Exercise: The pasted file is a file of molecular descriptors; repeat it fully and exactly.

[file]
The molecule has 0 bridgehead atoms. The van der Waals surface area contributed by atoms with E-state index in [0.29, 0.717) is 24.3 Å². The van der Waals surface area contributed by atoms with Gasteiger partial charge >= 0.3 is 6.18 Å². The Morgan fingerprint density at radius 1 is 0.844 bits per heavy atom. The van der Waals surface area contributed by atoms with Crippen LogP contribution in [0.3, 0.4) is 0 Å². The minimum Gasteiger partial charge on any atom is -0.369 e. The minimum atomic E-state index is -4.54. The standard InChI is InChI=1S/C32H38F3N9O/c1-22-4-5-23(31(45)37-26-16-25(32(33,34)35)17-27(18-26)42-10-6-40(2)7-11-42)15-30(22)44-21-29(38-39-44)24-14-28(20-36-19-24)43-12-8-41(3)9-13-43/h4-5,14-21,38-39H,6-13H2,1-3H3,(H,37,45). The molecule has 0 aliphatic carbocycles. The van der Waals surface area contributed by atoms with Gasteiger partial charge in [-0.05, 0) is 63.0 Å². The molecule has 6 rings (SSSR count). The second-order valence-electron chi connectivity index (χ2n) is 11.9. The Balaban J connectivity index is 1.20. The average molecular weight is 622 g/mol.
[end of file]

The molecule has 0 bridgehead atoms. The van der Waals surface area contributed by atoms with E-state index in [0.29, 0.717) is 24.3 Å². The van der Waals surface area contributed by atoms with Gasteiger partial charge >= 0.3 is 6.18 Å². The Morgan fingerprint density at radius 1 is 0.844 bits per heavy atom. The van der Waals surface area contributed by atoms with Crippen LogP contribution in [0.3, 0.4) is 0 Å². The minimum Gasteiger partial charge on any atom is -0.369 e. The minimum atomic E-state index is -4.54. The standard InChI is InChI=1S/C32H38F3N9O/c1-22-4-5-23(31(45)37-26-16-25(32(33,34)35)17-27(18-26)42-10-6-40(2)7-11-42)15-30(22)44-21-29(38-39-44)24-14-28(20-36-19-24)43-12-8-41(3)9-13-43/h4-5,14-21,38-39H,6-13H2,1-3H3,(H,37,45). The molecule has 0 aliphatic carbocycles. The van der Waals surface area contributed by atoms with Gasteiger partial charge in [-0.05, 0) is 63.0 Å². The molecule has 6 rings (SSSR count). The second-order valence-electron chi connectivity index (χ2n) is 11.9. The Balaban J connectivity index is 1.20. The average molecular weight is 622 g/mol.